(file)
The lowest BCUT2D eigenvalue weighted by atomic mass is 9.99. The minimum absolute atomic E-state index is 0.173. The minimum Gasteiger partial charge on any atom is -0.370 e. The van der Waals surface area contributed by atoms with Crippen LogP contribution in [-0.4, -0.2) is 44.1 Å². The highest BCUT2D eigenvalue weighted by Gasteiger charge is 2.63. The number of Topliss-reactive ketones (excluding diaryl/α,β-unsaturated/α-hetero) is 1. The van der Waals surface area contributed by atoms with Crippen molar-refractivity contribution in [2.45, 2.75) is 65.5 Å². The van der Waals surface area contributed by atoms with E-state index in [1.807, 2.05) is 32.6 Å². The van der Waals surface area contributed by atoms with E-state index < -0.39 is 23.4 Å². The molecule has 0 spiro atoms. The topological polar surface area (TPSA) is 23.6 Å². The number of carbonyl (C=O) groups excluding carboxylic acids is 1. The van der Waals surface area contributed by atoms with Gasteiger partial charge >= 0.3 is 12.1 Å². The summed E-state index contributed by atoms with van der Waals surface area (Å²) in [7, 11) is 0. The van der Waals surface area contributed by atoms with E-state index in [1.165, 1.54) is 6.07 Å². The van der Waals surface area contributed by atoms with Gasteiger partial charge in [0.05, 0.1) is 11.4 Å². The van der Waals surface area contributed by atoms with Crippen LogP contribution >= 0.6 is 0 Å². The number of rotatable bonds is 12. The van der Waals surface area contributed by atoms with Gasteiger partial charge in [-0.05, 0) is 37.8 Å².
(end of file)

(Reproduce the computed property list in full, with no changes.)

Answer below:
The lowest BCUT2D eigenvalue weighted by atomic mass is 9.99. The minimum absolute atomic E-state index is 0.173. The minimum Gasteiger partial charge on any atom is -0.370 e. The van der Waals surface area contributed by atoms with Crippen LogP contribution in [-0.4, -0.2) is 44.1 Å². The highest BCUT2D eigenvalue weighted by Gasteiger charge is 2.63. The number of Topliss-reactive ketones (excluding diaryl/α,β-unsaturated/α-hetero) is 1. The van der Waals surface area contributed by atoms with Crippen molar-refractivity contribution in [2.45, 2.75) is 65.5 Å². The van der Waals surface area contributed by atoms with E-state index in [1.807, 2.05) is 32.6 Å². The van der Waals surface area contributed by atoms with E-state index < -0.39 is 23.4 Å². The molecule has 0 spiro atoms. The topological polar surface area (TPSA) is 23.6 Å². The number of carbonyl (C=O) groups excluding carboxylic acids is 1. The van der Waals surface area contributed by atoms with Gasteiger partial charge >= 0.3 is 12.1 Å². The summed E-state index contributed by atoms with van der Waals surface area (Å²) in [7, 11) is 0. The van der Waals surface area contributed by atoms with E-state index in [1.165, 1.54) is 6.07 Å². The van der Waals surface area contributed by atoms with Gasteiger partial charge in [0.05, 0.1) is 11.4 Å². The van der Waals surface area contributed by atoms with Crippen LogP contribution >= 0.6 is 0 Å². The number of rotatable bonds is 12. The van der Waals surface area contributed by atoms with Gasteiger partial charge in [-0.05, 0) is 37.8 Å².